The influence of the conscious mind on the unconscious is more difficult to investigate because an unconscious person is out of contact and unable to indicate what - if anything - is going on in their head. There is, however, a curious condition in which a person is partly conscious and partly asleep, and in which the conscious part of the mind is able to observe some of its unconscious mechanisms. This state is known as lucid dreaming.

Lucid dreaming is generally confined to the "weird and wacky" school of science reporting, and tends to be classified with parapsychology or even psychic phenomena, so few serious researchers have investigated it, and those who have have received scant support. This is unfortunate, because lucid dreaming is a unique tool for exploring consciousness.

It occurs when a person "wakes up" while dreaming - but, instead of clicking back into the real world, continues to dream. The fantasies concocted by the dreaming brain appear to be as solid as the real world, but, as in all dreams, the content is bizarre. Because the dreamer's brain is in full waking mode, he or she realises that such effects must be hallucinations.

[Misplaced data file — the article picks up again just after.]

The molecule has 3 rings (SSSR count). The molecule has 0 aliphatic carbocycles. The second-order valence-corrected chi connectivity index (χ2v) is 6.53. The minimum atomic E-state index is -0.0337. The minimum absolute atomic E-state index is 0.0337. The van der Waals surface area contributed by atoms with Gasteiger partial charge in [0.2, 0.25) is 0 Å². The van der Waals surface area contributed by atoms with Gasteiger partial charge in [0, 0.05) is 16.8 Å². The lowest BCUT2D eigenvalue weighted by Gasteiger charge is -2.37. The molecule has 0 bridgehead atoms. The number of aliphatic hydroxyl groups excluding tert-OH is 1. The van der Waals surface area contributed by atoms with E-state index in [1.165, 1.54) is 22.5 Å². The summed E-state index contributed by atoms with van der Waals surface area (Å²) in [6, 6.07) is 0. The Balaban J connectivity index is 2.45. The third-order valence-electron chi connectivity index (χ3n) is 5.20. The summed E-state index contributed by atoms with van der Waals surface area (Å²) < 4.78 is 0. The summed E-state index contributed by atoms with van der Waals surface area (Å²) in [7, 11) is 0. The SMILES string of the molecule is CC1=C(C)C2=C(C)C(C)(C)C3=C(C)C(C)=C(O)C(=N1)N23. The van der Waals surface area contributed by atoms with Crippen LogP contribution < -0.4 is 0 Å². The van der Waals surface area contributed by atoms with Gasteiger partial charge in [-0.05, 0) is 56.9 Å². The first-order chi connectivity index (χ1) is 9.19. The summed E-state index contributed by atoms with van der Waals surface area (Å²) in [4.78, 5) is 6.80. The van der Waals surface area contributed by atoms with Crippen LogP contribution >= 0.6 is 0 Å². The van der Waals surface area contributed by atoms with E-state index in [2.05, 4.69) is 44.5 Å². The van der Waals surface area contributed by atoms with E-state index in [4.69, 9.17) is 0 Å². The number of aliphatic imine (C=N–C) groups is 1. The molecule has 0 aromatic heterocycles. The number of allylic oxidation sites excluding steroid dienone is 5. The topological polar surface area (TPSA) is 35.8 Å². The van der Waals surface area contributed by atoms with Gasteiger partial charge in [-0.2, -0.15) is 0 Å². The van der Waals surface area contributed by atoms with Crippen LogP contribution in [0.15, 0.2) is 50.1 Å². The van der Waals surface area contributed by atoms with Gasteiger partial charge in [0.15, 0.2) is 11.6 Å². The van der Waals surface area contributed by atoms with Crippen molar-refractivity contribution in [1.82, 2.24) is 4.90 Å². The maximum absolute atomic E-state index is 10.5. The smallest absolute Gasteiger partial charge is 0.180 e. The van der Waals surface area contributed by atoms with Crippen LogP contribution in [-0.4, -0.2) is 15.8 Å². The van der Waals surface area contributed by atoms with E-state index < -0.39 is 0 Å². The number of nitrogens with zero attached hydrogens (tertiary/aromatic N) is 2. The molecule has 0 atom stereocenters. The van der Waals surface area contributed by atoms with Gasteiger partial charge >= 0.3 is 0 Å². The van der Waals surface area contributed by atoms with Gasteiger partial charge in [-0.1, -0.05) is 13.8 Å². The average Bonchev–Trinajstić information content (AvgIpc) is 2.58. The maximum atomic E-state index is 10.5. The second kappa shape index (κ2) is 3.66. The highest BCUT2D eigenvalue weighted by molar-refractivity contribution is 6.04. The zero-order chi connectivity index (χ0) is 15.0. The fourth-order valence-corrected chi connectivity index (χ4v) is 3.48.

This odd state comes about when parts of the brain wake up and other parts stay asleep. During normal dreaming, most sensory input from the outside world is blocked off but the brain continues to generate sights and sounds by drawing on old sensual memories and binding them into complex, often crazy narratives - dreams. If dreams happened while we were awake we would instantly recognise them as unreal because the frontal lobes of the brain, which are active during normal waking, constantly scrutinise the world in a critical way, leaping on anything odd and subjecting it to rational analysis. While we sleep, however, the frontal lobes power down, so when a dream appears we fail to recognise that the things happening in it are daft or impossible. The frontal lobes are also responsible for producing a stable sense of identity. This is why, when they are switched off in dreams, we may turn into other people, or even be two people at once.